Numerous playable characters, super powers, good or evil but what hasn’t been done before is the ability to use the setting as your own weapon of mass destruction. This is where Ubisoft’s highly anticipated hacking title, Watch Dogs, stands in. Supposed to be a PlayStation 4 launch title but to polish off the game, Ubisoft pushed it back a few months which is entirely forgivable considering how good of a game its turned out to be. Even on the PS3 and Xbox 360 Watch Dogs manages to stand proud amongst the best open world titles available.
Watch Dogs revolves around protagonist Aiden Pierce, a professional hacker and vigilante who witnesses the accidental death of his niece which was intended to be him after a robbery attempt went awry. Aiden sets out to seek revenge against everyone involved in her murder but things go deeper than expected. Thing is, Aiden has a secret weapon; his phone, which has backdoor entry to the city of Chicago’s internal operating system (or ctOS) allowing him access to the infrastructure of the whole city and you as Aiden has full control. The acting in Watch Dogs as well as the motion capture is top notch. Sometimes heart felt, sometimes testosterone fuelled and the conspiracy of the main storyline keeps you guessing. Aiden is also a surprisingly deep character, it’s clear a lot of effort has been put into Aiden to make him feel like he can be empathized with along with his supporting cast like his sister and mute nephew.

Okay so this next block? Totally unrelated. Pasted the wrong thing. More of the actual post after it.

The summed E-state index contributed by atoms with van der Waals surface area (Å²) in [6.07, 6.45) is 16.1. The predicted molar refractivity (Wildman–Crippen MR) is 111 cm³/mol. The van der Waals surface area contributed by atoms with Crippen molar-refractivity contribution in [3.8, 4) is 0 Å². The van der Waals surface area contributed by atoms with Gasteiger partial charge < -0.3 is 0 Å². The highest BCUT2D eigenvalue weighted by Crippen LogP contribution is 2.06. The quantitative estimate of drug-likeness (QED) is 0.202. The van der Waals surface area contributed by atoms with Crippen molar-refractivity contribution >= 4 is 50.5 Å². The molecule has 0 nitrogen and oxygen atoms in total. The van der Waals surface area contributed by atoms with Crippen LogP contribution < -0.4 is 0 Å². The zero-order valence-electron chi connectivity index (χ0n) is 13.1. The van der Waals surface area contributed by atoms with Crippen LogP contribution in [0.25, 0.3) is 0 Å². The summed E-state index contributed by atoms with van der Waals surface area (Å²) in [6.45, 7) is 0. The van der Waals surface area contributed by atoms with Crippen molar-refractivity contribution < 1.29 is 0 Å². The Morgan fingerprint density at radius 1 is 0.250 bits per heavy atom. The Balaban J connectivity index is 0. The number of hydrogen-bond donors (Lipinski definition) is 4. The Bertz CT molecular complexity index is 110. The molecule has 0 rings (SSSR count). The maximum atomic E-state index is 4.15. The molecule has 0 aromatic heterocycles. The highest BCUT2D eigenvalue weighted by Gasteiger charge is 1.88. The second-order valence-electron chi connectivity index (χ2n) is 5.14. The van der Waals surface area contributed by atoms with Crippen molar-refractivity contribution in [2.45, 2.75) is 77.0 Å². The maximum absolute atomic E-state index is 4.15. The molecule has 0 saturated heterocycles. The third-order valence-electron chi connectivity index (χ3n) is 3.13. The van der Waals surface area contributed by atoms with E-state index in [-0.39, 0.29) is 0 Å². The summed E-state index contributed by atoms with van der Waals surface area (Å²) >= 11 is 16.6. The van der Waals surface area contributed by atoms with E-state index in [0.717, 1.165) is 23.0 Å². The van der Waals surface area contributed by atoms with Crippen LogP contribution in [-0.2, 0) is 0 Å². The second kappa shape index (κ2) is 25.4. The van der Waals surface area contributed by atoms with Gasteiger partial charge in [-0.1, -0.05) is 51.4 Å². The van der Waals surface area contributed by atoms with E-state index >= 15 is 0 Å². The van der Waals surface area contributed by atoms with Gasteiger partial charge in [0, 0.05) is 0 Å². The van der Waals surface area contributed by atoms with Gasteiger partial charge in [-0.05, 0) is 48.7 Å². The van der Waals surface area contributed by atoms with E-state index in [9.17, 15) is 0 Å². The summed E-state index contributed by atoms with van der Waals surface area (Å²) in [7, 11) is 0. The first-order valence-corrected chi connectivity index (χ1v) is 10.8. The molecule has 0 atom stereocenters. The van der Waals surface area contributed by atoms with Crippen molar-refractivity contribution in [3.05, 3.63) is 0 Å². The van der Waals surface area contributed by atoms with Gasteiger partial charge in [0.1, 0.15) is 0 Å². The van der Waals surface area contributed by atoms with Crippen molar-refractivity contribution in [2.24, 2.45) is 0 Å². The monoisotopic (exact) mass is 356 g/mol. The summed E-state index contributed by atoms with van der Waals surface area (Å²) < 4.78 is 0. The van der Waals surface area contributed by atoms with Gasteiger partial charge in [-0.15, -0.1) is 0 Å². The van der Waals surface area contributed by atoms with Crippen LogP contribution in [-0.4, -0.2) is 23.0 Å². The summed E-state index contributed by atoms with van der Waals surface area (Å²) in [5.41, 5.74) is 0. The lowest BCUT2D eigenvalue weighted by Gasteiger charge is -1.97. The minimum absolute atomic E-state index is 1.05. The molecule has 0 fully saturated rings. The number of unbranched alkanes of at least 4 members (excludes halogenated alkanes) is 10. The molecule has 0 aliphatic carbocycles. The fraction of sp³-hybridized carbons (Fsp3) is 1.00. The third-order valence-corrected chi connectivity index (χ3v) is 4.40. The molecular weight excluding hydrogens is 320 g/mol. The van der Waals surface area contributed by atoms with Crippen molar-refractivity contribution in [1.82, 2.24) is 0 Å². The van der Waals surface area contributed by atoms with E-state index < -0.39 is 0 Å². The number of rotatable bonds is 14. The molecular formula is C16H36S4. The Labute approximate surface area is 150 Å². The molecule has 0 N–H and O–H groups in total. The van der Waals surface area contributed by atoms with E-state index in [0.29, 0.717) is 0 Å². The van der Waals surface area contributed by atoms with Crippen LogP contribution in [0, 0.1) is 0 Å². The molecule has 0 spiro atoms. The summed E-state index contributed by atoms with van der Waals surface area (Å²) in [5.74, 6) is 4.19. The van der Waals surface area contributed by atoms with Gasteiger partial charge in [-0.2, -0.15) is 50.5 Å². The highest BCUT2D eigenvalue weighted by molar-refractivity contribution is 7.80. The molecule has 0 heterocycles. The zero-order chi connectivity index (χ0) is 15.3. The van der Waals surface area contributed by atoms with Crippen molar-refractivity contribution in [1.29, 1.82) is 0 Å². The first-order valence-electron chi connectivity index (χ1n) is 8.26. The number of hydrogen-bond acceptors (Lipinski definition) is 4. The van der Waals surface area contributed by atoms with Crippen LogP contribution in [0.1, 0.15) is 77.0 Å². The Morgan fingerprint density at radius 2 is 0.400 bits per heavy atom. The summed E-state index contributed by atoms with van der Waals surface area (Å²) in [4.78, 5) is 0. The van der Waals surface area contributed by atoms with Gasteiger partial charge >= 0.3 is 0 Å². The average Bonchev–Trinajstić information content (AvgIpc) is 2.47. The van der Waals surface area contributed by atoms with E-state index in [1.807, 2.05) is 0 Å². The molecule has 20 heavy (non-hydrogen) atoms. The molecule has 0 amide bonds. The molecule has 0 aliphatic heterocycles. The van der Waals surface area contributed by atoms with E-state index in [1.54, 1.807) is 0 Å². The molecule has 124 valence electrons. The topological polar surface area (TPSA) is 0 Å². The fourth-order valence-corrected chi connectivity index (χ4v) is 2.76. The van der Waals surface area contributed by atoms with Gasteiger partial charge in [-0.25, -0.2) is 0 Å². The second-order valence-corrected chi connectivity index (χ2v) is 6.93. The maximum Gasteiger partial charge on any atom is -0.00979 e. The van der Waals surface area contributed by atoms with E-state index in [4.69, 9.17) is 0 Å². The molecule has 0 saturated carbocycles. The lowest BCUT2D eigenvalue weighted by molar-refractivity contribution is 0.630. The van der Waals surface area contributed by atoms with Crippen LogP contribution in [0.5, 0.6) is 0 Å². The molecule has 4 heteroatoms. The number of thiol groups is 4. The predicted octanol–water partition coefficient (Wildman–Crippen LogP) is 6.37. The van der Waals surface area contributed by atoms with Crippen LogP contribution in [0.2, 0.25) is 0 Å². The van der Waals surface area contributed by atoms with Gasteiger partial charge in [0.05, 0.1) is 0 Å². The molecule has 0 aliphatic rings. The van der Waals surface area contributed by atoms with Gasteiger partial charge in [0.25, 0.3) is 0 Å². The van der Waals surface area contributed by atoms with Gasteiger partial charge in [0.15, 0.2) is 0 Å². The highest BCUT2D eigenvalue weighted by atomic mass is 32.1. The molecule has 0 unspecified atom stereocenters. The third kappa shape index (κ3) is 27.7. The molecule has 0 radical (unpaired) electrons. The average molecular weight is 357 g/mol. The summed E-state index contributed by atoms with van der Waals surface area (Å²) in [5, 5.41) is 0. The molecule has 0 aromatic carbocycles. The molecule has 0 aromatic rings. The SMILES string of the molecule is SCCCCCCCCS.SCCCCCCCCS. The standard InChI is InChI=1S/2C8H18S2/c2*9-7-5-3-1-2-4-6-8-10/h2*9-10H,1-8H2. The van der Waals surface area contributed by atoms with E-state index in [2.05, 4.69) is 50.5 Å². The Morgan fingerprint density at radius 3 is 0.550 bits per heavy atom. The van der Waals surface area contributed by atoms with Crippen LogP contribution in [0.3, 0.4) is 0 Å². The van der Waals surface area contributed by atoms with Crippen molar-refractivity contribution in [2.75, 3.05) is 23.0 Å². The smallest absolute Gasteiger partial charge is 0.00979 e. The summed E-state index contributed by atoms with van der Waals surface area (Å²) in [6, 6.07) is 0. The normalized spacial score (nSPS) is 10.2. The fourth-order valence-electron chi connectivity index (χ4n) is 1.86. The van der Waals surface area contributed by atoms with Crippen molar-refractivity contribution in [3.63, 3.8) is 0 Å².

Controlling Aiden feels natural and responsive, vaulting over fences or walls whilst running flows brilliantly and the combat is tense. Enemy AI however is a little hit and miss, hiding behind a wall using the smart cover system without shooting causes some of the daredevil goons to take a risk and walk towards your position leaving him wide open, as unrealistic as this is, it does simplify the combat scenarios as Aiden’s take down manoeuvres are satisfyingly brutal however he doesn’t possess any sort of fighting moves. That being said, the combat is exciting, exciting because the game encourages you to use the fantastically implemented cover system similar to that seen in recent Splinter Cell games and failure to do so means you will die quickly as the enemies are a great shot. The cover system is also ideal for stealth gameplay which again is excellently executed and nicely balances out the high octane spray of bullets. The driving mechanic is another shining entry on Watch Dogs’ CV. Its arcadey style makes it easy to learn and also means that car chase missions are fast paced, smooth and incredible fun. The campaign missions mix the three components with one difference, Aiden’s ability to hack.